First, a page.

Everyone loves IntelliSense, but we’re not yet synchronizing the include files from your Linux system. Everyone has their own ways to either share or copy these files which is great. I wanted to share a really simple way to accomplish this I used in prepping the next section on the Intel Edison. I simply grab the whole folder locally onto my Windows box using PSCP .

pscp -r root@192.168.2.15:/usr/include .

Now on your project properties go to the VC++ Directories page and add your local path.

How to use the VC++ for Linux with the Intel Edison board

Using the VC++ for Linux extension with the Intel Edison board is largely like any other Linux system. First you’ll want to make sure you’ve setup your device following Intel’s instructions . You should be able to connect to your Edison via our connection manager once you have connected it to your Wi-Fi network. If you need a direct connection to your Edison use these instructions for using Ethernet over USB with your Edison which will also work with our connection manager.

The Edison makes it easy to start building an IoT application with sensor data. Accessories like the Arduino shield open make it easy to connect add-ons like the Grove shield from Seeed Studios. That shield lets you use any of the many available Grove sensors without having to worry about wiring a circuit on a breadboard, you can just get straight to your code. Intel has made this even easier to use with their UPM sensor library that covers a broad range of sensor including the Grove ones.

Shown here is an Edison compute module on an Arduino expansion board with a Grove shield attached and a temperature sensor plugged in. Visual C++ for Linux Updates

In Visual Studio, create a new project, and under VC++ , Cross Platform , Linux select Empty Project. Make sure that you set your solution platform to x86 when targeting the Edison. Add a C++ file to the project and use the code from this Grove Temperature Sample from Intel . The UPM libraries are part of the default Yocto Linux image used on the Edison so no additional setup is needed to acquire them. You should change the include statement in the sample to properly reference their location as follows:

#include <upm/grove.h>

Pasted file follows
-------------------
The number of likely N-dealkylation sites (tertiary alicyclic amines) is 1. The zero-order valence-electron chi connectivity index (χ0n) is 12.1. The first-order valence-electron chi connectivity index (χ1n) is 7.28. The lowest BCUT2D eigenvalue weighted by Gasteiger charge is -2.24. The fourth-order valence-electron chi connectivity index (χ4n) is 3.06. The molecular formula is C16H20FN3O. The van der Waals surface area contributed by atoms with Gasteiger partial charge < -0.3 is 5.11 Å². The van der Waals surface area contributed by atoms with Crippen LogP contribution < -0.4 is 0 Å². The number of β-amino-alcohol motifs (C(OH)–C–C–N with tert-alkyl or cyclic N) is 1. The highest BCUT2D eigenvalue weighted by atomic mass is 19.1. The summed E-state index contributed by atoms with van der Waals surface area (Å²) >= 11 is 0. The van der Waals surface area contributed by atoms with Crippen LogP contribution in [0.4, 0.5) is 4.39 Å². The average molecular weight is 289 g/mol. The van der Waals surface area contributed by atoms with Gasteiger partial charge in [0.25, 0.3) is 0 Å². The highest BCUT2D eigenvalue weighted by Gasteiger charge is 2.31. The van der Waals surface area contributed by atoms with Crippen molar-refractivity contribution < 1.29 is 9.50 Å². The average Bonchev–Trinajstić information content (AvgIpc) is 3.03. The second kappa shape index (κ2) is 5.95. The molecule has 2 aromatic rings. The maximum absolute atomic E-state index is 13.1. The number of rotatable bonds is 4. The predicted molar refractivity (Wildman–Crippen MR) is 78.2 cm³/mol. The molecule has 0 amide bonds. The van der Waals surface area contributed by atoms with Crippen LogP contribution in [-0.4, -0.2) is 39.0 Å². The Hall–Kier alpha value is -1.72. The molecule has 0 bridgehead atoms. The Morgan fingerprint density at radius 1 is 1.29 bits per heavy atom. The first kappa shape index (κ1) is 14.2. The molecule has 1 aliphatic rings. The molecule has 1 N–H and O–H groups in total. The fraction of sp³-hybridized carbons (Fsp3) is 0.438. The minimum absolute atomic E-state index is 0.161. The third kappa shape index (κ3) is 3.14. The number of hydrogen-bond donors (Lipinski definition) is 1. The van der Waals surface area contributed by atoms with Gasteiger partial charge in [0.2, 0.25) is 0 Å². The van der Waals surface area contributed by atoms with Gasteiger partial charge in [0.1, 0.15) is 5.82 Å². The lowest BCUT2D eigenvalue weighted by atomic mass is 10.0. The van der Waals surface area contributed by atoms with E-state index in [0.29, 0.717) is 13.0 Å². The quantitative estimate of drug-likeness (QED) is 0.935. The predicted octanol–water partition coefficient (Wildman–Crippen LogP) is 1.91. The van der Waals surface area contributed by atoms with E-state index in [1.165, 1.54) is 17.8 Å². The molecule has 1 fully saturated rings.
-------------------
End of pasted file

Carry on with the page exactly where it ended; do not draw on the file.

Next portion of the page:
With that change, you are ready to build and run your code. Here you can see the output of this sample in Visual Studio’s debug mode. If you are wonder about that first output line the first read from this type of sensor is often a bit off.

Visual C++ for Linux Updates

To enable IntelliSense follow the instructions above for copying your include files locally from your Edison. At this time, we do have an IntelliSense bug that impacts this sample that will be fixed in a future update.

In a future post we’ll cover taking this sample further by connecting it to Azure IoT Hub.

Changes

We always post our change logs on t he Visual Studio Gallery page for the Linux extension , but here is the complete tally since our original release.

6/6/2016 1.0.3

  • Added a console I/O Tool Window for interacting with remote process launched from VS
  • Added support for working directory and command line arguments for the debugged process
  • Added ability to use files outside the project directory
  • UI for system information (OS/architecture) in the Tools – Options
  • C++14 support IntelliSense bug fix
  • Connect to Linux dialog UI bug fixes
  • Linux Connections UI remove connection after add bug fix
  • Fixes an access denied bug when uploading read only files
  • Fixes -x c, -x c++ bug and compiling as C
  • FreeBSD, OSX partial support, including connections, compile and link. Debugging is not supported yet.
  • Performance improvements

4/14/2016 v1.0.2

  • Removed the dependency on Android NDK and Android MDD bits
  • Intel Edison support and bug fixes
  • Fix for login as root
  • Fixes the occasional “4444 port in use”
  • Fixes the “no such file” bug
  • Local and remote ports in the Property Pages are not dependent on each other and each can be supplied individually
  • Fixes a bug with removing entries from Linux Connection Manager
  • Resource management (leaked sshd processes) fixes
  • General robustness fixes in the Connect dialog
  • Gdbserver cleanup at the end of debugging
  • Improved build diagnostics and linker errors parsing from build
  • Fix for empty output file name extension, now the output can have no file extension

4/4/2016 v1.0.1

  • Fixed crash during login